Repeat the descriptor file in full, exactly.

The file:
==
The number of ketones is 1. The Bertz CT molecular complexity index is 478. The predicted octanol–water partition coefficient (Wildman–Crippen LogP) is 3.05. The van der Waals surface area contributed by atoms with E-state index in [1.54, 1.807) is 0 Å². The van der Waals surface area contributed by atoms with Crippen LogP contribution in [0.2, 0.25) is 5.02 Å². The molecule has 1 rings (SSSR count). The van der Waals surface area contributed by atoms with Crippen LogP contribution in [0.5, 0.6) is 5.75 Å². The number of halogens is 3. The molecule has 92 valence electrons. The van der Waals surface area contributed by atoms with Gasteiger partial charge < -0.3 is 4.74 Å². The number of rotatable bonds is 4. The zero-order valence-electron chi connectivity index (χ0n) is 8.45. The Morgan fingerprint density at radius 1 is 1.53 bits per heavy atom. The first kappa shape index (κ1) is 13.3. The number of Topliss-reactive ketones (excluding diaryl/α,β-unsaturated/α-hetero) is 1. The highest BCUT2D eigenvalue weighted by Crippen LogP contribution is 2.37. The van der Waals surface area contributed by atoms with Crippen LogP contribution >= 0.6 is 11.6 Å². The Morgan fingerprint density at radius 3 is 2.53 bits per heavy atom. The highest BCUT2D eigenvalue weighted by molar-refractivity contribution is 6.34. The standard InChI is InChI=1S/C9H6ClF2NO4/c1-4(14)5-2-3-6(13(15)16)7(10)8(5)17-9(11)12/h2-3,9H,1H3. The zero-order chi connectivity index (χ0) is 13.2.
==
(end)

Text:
The number of ketones is 1. The Bertz CT molecular complexity index is 478. The predicted octanol–water partition coefficient (Wildman–Crippen LogP) is 3.05. The van der Waals surface area contributed by atoms with E-state index in [1.54, 1.807) is 0 Å². The van der Waals surface area contributed by atoms with Crippen LogP contribution in [0.2, 0.25) is 5.02 Å². The molecule has 1 rings (SSSR count). The van der Waals surface area contributed by atoms with Crippen LogP contribution in [0.5, 0.6) is 5.75 Å². The number of halogens is 3. The molecule has 92 valence electrons. The van der Waals surface area contributed by atoms with Gasteiger partial charge < -0.3 is 4.74 Å². The number of rotatable bonds is 4. The zero-order valence-electron chi connectivity index (χ0n) is 8.45. The Morgan fingerprint density at radius 1 is 1.53 bits per heavy atom. The first kappa shape index (κ1) is 13.3. The number of Topliss-reactive ketones (excluding diaryl/α,β-unsaturated/α-hetero) is 1. The highest BCUT2D eigenvalue weighted by Crippen LogP contribution is 2.37. The van der Waals surface area contributed by atoms with Crippen LogP contribution >= 0.6 is 11.6 Å². The Morgan fingerprint density at radius 3 is 2.53 bits per heavy atom. The highest BCUT2D eigenvalue weighted by molar-refractivity contribution is 6.34. The standard InChI is InChI=1S/C9H6ClF2NO4/c1-4(14)5-2-3-6(13(15)16)7(10)8(5)17-9(11)12/h2-3,9H,1H3. The zero-order chi connectivity index (χ0) is 13.2.